Monday, December 18, 2006

A Lesson on Grace Periods

The other day I was at work, at my desk, when I suddenly heard my boss expressing her opinion about one of her credit card companies. They had decided to raise her interest rate since she made a few late payments. She was furious. "How can they raise my rate? There's a 15 day grace period" she uttered. I then asked her, "what do you think grace period is?" She said that grace period was the amount of days late after the due that one could submit a payment without being charged penalties. I tried to explain to her but she just wouldn't hear me.

Hear me now! Grace period isn't the amount of time after a payment is due that you can make the payment. If a payment is due on the 5th, you better make sure that the credit card company receives it on the 5th, and no later. If they receive it later, they have every right to increase your interest rate, charge you a hefty fee, or do what ever else the contract you signed states.

Grace period is number of days between when a credit card bill is sent and when the payment is due without incurring interest charges. Most banks offer credit card holders a 25-day grace period, though some offer more and others fewer days.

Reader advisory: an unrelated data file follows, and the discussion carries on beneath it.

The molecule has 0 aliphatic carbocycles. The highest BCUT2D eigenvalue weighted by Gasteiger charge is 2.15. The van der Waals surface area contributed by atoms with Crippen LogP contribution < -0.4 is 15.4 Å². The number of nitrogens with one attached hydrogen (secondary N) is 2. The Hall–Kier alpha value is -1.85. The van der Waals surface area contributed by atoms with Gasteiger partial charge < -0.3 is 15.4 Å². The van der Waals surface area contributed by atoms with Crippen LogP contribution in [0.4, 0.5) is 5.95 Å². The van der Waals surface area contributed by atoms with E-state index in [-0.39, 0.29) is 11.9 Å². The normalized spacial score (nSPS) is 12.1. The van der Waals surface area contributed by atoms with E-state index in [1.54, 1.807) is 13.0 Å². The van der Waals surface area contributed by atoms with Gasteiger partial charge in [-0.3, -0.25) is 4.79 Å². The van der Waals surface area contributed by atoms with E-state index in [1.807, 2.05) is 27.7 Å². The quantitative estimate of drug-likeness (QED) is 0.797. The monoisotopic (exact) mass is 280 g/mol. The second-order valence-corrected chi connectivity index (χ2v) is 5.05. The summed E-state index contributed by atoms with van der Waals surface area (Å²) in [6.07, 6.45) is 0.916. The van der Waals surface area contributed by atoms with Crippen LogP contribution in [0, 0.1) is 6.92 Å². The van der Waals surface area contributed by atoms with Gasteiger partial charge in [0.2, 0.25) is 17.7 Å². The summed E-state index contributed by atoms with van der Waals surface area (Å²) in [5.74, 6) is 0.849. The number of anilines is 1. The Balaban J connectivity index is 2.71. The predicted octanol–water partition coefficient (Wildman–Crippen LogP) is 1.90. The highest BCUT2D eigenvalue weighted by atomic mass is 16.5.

My boss isn't the only one who had the definition of grace period mixed up. I asked my mother a few days later if she knew what grace period meant and she told me the exact same thing that my boss said.

When you think of the word grace, you automatically think of exemption, immunity, or forgiveness. Those are all correct, but, you aren't exempt from making your payment on time. You are exempt from accruing interest. Paying a credit card late is the worst thing that you can do when it comes to managing credit card. It only leaves you with a sour taste in your mouth. So next time, make sure you send those payments in on time, before your grace period is over.

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